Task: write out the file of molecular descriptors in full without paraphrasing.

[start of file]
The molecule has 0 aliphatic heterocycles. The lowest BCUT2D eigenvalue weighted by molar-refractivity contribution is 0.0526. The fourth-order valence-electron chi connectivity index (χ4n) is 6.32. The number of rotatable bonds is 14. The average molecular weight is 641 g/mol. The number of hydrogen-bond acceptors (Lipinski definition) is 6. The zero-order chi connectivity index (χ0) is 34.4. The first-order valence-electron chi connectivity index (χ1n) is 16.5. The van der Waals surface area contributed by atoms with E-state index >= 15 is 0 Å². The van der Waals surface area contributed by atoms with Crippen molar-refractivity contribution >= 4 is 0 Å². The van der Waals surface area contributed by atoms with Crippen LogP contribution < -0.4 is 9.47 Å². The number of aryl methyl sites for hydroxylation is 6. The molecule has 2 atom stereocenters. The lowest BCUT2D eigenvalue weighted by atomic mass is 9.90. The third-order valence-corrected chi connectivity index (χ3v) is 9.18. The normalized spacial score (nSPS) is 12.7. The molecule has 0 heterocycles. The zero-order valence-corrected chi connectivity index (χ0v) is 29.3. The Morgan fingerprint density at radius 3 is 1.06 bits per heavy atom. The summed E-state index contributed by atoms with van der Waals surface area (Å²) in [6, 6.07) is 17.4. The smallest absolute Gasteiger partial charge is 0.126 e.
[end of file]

The molecule has 0 aliphatic heterocycles. The lowest BCUT2D eigenvalue weighted by molar-refractivity contribution is 0.0526. The fourth-order valence-electron chi connectivity index (χ4n) is 6.32. The number of rotatable bonds is 14. The average molecular weight is 641 g/mol. The number of hydrogen-bond acceptors (Lipinski definition) is 6. The zero-order chi connectivity index (χ0) is 34.4. The first-order valence-electron chi connectivity index (χ1n) is 16.5. The van der Waals surface area contributed by atoms with E-state index >= 15 is 0 Å². The van der Waals surface area contributed by atoms with Crippen molar-refractivity contribution >= 4 is 0 Å². The van der Waals surface area contributed by atoms with Crippen LogP contribution < -0.4 is 9.47 Å². The number of aryl methyl sites for hydroxylation is 6. The molecule has 2 atom stereocenters. The lowest BCUT2D eigenvalue weighted by atomic mass is 9.90. The third-order valence-corrected chi connectivity index (χ3v) is 9.18. The normalized spacial score (nSPS) is 12.7. The molecule has 0 heterocycles. The zero-order valence-corrected chi connectivity index (χ0v) is 29.3. The Morgan fingerprint density at radius 3 is 1.06 bits per heavy atom. The summed E-state index contributed by atoms with van der Waals surface area (Å²) in [6, 6.07) is 17.4. The smallest absolute Gasteiger partial charge is 0.126 e.